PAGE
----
Are You Classified as an Independent Contractor? Here Are Some Resources During COVID-19.

March 30, 2020

Many Pilates teachers are classified as Independent Contractors in the United States. We’ve outlined some help available to Pilates teachers classified as Independent Contractors.

Unemployment Insurance
Note: Under the newly signed federal CARES Act, states may be able to extend unemployment benefits to people who were not previously covered by Unemployment Insurance, including:
  • Self-employed workers
  • 1099-independent contractor or gig workers
  • Workers with a limited work history

The new law also increases weekly benefits for all unemployed workers by $600 a week for up to six months, and 13 weeks of benefits on to the number of weeks a state currently pays benefits.

Find your state’s Unemployment Insurance website for more specific information about how to file. Please note that states are in the process of implementing these new rules and may not have updated information immediately. If you are out of work or have had your hours reduced, you should continue to follow your state’s guidelines for filing for unemployment. Many states are experiencing extensive traffic and ask filers to be patient and persistent.

Sick and Family Leave Tax Credits for the Self-Employed
Congress has enacted the "Families First Coronavirus Response Act" which includes special sick leave and family leave tax credits for the self-employed.

You may qualify for the Sick Leave Credit if:
  • You have to self-isolate, are experiencing symptoms and need to obtain a diagnosis, or comply with a self-isolation recommendation for coronavirus.

You may qualify for the Family Leave Credit if:
  • You have to care for a son or daughter under 18 years of age whose school or place of care has been closed due to coronavirus.

The sick leave credit is equal to 100% of the average net self-employment income you earn per day for a maximum of 10 days. The credit is currently capped at $510 per day.

The family leave credit is equal to 67% of the average self-employment income you earn per day for a maximum of 50 days. But the credit is currently capped at $200 per day. Thus, the maximum credit is $10,000.

To calculate the credit you may be eligible to receive, you must determine your average daily net self-employment income. To do so, divide your total 2020 net self-employment income by 260. For example, if your 2020 net self-employment income is $40,000, your daily self-employment income is $154. Your sick pay credit is a maximum of 10 days x $154 = $1,540. Your family leave credit is $103 per day for up to a maximum of 50 days.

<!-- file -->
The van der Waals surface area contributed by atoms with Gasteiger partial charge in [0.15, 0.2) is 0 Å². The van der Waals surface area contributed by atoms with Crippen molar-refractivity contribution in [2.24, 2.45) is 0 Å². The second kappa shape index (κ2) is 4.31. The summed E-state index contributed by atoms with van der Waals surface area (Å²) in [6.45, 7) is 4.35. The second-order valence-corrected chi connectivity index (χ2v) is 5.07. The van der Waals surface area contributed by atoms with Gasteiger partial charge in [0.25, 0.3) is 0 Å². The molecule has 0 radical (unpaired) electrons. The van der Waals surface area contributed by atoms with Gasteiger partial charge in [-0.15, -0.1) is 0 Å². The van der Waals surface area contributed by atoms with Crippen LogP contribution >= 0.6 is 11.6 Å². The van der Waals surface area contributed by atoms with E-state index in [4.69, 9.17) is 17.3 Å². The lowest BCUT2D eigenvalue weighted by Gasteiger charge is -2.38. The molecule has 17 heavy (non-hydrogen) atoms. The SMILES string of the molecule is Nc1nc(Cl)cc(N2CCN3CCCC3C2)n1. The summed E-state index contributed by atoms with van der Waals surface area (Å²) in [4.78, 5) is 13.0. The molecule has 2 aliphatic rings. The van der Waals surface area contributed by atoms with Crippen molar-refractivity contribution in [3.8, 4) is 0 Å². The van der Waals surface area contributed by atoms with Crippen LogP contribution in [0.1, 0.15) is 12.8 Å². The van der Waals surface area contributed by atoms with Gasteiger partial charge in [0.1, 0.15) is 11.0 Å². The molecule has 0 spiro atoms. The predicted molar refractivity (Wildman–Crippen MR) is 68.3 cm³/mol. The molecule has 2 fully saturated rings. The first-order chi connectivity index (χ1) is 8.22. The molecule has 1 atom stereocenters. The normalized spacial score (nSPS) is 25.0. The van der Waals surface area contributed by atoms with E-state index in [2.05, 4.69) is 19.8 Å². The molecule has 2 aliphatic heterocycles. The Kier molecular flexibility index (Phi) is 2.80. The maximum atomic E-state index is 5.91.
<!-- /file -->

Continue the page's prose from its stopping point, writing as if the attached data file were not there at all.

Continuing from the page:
These credits are refundable, meaning you get the full amount even if you end up with a negative tax liability. For example, if you owe $1,000 in total taxes and qualify for a $2,500 credit, you won't have to pay any taxes and the IRS will send you a check for $1,500. The credits apply to both income and self-employment taxes (Social Security and Medicare tax).

Important to note: you won't actually collect these credits until you file your 2020 taxes in 2021. But, if you qualify for either or both credits, you should reduce (or eliminate) your estimated tax payments to the IRS during 2020 to take the amount of your credit into account.

Check with your personal accountant for more information.

You Can Deduct Your Business Losses Against Other Income
If your business loses money this year, you can get a tax deduction. However, as the tax law currently stands, this deduction is limited. Due to the enactment of the Tax Cuts and Jobs Act (TCJA) in 2018, you may deduct your net operating loss (NOL) only up to 80% of your 2020 taxable income. This may include, for example, your spouse’s income or investment income. Unused NOL amounts may be carried forward and deducted in any number of future years.

The TCJA also limits deductions of “excess business losses” by individual business owners. Married taxpayers filing jointly may deduct no more than $500,000 per year in total business losses. Individual taxpayers may deduct no more than $250,000.

Before 2018, if a business had an NOL, it could be carried back two years, resulting in a refund of all or part of the taxes paid in those years. The TCJA eliminated carrybacks of NOLs—that is, they may only be deducted in current and future years.

Again, check with your personal accountant for more information.

You May Qualify for Low or No-Interest Loans
Even before the pandemic, there were many types of low-interest loans available to small businesses. These loan programs are going to be vastly expanded. Congress has already added millions in additional funds to the Small Business Administration’s Economic Injury Disaster Loans. These loans have a 3.75% interest rate. You can qualify for such loans if you don’t have access to credit elsewhere and need the money to pay for business expenses you can’t pay due to the pandemic. For more information, check with the Small Business Administration.

Congress is currently working on additional loan programs. There will doubtless be low-interest loans available from many other sources as well. These include the states, local governments, and philanthropies. The SBA has an online tool called Lender Match that helps you find lenders.

Grants—money you don’t have to pay back—may be available as well.

Other Help on the Way!
The IRS has set aside a special place on their website to keep taxpayers abreast of tax relief and support offered to help with the COVID-19 crisis. The link can be found at:


Not yet a member of your professional association? Learn more on how to become one.



Category: Business